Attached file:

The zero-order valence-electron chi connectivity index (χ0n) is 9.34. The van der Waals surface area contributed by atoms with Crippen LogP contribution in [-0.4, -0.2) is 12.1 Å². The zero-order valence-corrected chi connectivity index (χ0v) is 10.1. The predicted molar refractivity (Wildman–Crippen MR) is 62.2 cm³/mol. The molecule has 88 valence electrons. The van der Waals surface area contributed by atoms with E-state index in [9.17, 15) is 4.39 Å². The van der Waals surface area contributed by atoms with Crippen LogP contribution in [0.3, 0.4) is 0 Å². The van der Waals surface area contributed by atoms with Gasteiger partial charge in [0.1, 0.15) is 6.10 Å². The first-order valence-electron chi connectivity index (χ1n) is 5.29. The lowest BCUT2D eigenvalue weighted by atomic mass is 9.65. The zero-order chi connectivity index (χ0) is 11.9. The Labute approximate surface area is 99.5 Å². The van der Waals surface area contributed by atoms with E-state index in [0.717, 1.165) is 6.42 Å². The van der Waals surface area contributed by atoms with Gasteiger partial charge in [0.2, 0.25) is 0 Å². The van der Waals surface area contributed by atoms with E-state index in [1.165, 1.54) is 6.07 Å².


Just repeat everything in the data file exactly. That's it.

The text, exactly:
The zero-order valence-electron chi connectivity index (χ0n) is 9.34. The van der Waals surface area contributed by atoms with Crippen LogP contribution in [-0.4, -0.2) is 12.1 Å². The zero-order valence-corrected chi connectivity index (χ0v) is 10.1. The predicted molar refractivity (Wildman–Crippen MR) is 62.2 cm³/mol. The molecule has 88 valence electrons. The van der Waals surface area contributed by atoms with E-state index in [9.17, 15) is 4.39 Å². The van der Waals surface area contributed by atoms with Crippen LogP contribution in [0.3, 0.4) is 0 Å². The van der Waals surface area contributed by atoms with Gasteiger partial charge in [0.1, 0.15) is 6.10 Å². The first-order valence-electron chi connectivity index (χ1n) is 5.29. The lowest BCUT2D eigenvalue weighted by atomic mass is 9.65. The zero-order chi connectivity index (χ0) is 11.9. The Labute approximate surface area is 99.5 Å². The van der Waals surface area contributed by atoms with E-state index in [0.717, 1.165) is 6.42 Å². The van der Waals surface area contributed by atoms with Gasteiger partial charge in [0.2, 0.25) is 0 Å². The van der Waals surface area contributed by atoms with E-state index in [1.165, 1.54) is 6.07 Å².